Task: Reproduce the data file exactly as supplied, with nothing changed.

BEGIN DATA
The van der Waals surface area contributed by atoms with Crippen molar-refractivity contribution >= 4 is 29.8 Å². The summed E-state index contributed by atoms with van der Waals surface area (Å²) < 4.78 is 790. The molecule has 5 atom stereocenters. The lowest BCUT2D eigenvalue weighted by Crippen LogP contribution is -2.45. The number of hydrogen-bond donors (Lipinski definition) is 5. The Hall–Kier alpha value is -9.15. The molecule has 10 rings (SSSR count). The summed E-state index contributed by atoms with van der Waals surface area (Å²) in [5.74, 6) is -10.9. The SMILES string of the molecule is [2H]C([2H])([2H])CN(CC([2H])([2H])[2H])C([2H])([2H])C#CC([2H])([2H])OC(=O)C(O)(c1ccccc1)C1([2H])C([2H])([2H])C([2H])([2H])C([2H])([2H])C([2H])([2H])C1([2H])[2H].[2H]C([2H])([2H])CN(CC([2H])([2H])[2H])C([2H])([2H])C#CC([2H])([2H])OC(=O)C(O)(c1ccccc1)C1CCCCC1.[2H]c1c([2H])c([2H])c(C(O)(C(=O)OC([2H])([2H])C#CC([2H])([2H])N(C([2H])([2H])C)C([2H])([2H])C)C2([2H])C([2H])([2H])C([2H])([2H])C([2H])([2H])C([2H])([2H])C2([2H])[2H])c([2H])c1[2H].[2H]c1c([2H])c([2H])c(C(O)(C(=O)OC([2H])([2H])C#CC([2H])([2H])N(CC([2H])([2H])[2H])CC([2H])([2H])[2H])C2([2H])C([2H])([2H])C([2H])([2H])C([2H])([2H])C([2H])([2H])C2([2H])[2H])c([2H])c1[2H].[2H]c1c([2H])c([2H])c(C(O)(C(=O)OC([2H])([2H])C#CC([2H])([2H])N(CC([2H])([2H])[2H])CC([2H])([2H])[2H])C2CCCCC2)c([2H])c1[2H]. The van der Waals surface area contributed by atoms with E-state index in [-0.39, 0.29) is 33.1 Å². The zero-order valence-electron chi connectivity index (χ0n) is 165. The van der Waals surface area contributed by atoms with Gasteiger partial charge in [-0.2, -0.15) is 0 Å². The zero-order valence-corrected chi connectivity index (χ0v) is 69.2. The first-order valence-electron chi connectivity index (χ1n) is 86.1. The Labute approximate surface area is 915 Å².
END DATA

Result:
The van der Waals surface area contributed by atoms with Crippen molar-refractivity contribution >= 4 is 29.8 Å². The summed E-state index contributed by atoms with van der Waals surface area (Å²) < 4.78 is 790. The molecule has 5 atom stereocenters. The lowest BCUT2D eigenvalue weighted by Crippen LogP contribution is -2.45. The number of hydrogen-bond donors (Lipinski definition) is 5. The Hall–Kier alpha value is -9.15. The molecule has 10 rings (SSSR count). The summed E-state index contributed by atoms with van der Waals surface area (Å²) in [5.74, 6) is -10.9. The SMILES string of the molecule is [2H]C([2H])([2H])CN(CC([2H])([2H])[2H])C([2H])([2H])C#CC([2H])([2H])OC(=O)C(O)(c1ccccc1)C1([2H])C([2H])([2H])C([2H])([2H])C([2H])([2H])C([2H])([2H])C1([2H])[2H].[2H]C([2H])([2H])CN(CC([2H])([2H])[2H])C([2H])([2H])C#CC([2H])([2H])OC(=O)C(O)(c1ccccc1)C1CCCCC1.[2H]c1c([2H])c([2H])c(C(O)(C(=O)OC([2H])([2H])C#CC([2H])([2H])N(C([2H])([2H])C)C([2H])([2H])C)C2([2H])C([2H])([2H])C([2H])([2H])C([2H])([2H])C([2H])([2H])C2([2H])[2H])c([2H])c1[2H].[2H]c1c([2H])c([2H])c(C(O)(C(=O)OC([2H])([2H])C#CC([2H])([2H])N(CC([2H])([2H])[2H])CC([2H])([2H])[2H])C2([2H])C([2H])([2H])C([2H])([2H])C([2H])([2H])C([2H])([2H])C2([2H])[2H])c([2H])c1[2H].[2H]c1c([2H])c([2H])c(C(O)(C(=O)OC([2H])([2H])C#CC([2H])([2H])N(CC([2H])([2H])[2H])CC([2H])([2H])[2H])C2CCCCC2)c([2H])c1[2H]. The van der Waals surface area contributed by atoms with E-state index in [-0.39, 0.29) is 33.1 Å². The zero-order valence-electron chi connectivity index (χ0n) is 165. The van der Waals surface area contributed by atoms with Gasteiger partial charge in [-0.2, -0.15) is 0 Å². The zero-order valence-corrected chi connectivity index (χ0v) is 69.2. The first-order valence-electron chi connectivity index (χ1n) is 86.1. The Labute approximate surface area is 915 Å².